Outlook For F-35 Joint Strike Fighter Brightens
Despite a continuous drumbeat of warnings about defense cuts, the outlook for the Pentagon's biggest weapon program is brightening perceptibly. Defense acquisition czar Frank Kendall told the Reuters news agency yesterday that the government and prime contractor Lockheed Martin are "getting close" to agreement on the details of a fifth production lot for the F-35 Joint Strike Fighter, which will continue the downward trajectory in the cost of each plane. In addition, progress has been made in resolving issues with the pilot's helmet -- a key contributor to situational awareness -- and proving the reliability of an improved tailhook for the naval variant. As if all that were not enough, Senator John McCain offered some unusually positive comments about the F-35 at a ceremony before Thanksgiving, saying it might prove to be "the greatest combat aircraft in the history of the world."
With regard to the fifth production lot, completion of negotiations is crucial to keeping the program on track and locking in funds for a follow-on buy before sequestration cuts the budget. If the unit cost for the most common version of the F-35 exhibits the same learning-curve improvement seen in previous production lots, it will come in well below $100 million per plane. The program plan envisions that by 2017 the "unit recurring flyaway cost" -- the production cost -- of each plane will be roughly equal to that of the latest F-16 fighters the F-35 was designed to replace. Getting to that number of about $66 million per plane in the tenth production lot is necessary if the plane is to be affordable for foreign and domestic buyers (that's $66 million in today's dollars, without any inflation added).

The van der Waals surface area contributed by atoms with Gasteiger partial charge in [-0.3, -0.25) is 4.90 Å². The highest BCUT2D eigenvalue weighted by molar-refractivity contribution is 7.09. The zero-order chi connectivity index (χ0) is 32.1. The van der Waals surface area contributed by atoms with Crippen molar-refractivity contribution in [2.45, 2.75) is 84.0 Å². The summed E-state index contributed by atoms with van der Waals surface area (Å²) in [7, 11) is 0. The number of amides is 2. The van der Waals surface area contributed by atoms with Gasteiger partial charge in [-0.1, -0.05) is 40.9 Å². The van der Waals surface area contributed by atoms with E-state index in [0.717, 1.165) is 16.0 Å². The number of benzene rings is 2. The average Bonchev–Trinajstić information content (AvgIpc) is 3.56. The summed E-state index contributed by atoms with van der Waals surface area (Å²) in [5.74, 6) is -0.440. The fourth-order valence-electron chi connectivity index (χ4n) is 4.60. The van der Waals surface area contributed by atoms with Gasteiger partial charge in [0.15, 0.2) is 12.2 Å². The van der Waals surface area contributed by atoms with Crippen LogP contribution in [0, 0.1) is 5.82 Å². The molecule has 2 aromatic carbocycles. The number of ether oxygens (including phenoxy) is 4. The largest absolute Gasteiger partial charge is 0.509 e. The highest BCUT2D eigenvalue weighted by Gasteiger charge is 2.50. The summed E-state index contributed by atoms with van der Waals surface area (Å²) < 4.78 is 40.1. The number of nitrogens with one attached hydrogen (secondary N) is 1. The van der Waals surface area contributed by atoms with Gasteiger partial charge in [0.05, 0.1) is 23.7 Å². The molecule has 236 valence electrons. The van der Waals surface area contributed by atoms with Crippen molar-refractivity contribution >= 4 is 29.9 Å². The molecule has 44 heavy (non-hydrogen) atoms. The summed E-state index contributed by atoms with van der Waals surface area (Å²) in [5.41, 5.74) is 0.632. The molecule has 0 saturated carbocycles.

With regard to the pilot's helmet, which is designed to provide 360-degree situational awareness of the plane's tactical environment, military experts say that even without improvements it is superior to anything the joint force is using today. Nonetheless, steady progress is being made in correcting lags noted in the performance of the helmet that could detract from its performance. In the case of the tailhook required so that the naval variant of F-35 can land safely on carriers at sea, redesign enabled the tailhook to successfully grab onto arresting cables in 83 out of 83 tests, effectively resolving any concerns about the hook's operational performance.
Perhaps the clearest sign of progress, though, came from the least likely source. Senator John McCain (R-AZ), a persistent critic of under-performing weapon programs, praised the F-35 at a ceremony earlier this month and cited a Government Accountability Office study that McCain said found for the first time the F-35 program is on track "to produce more achievable and predictable outcomes." When the Senate's most vigilant watchdog of taxpayer dollars says your program is on the right track, that's reason in and of itself to celebrate.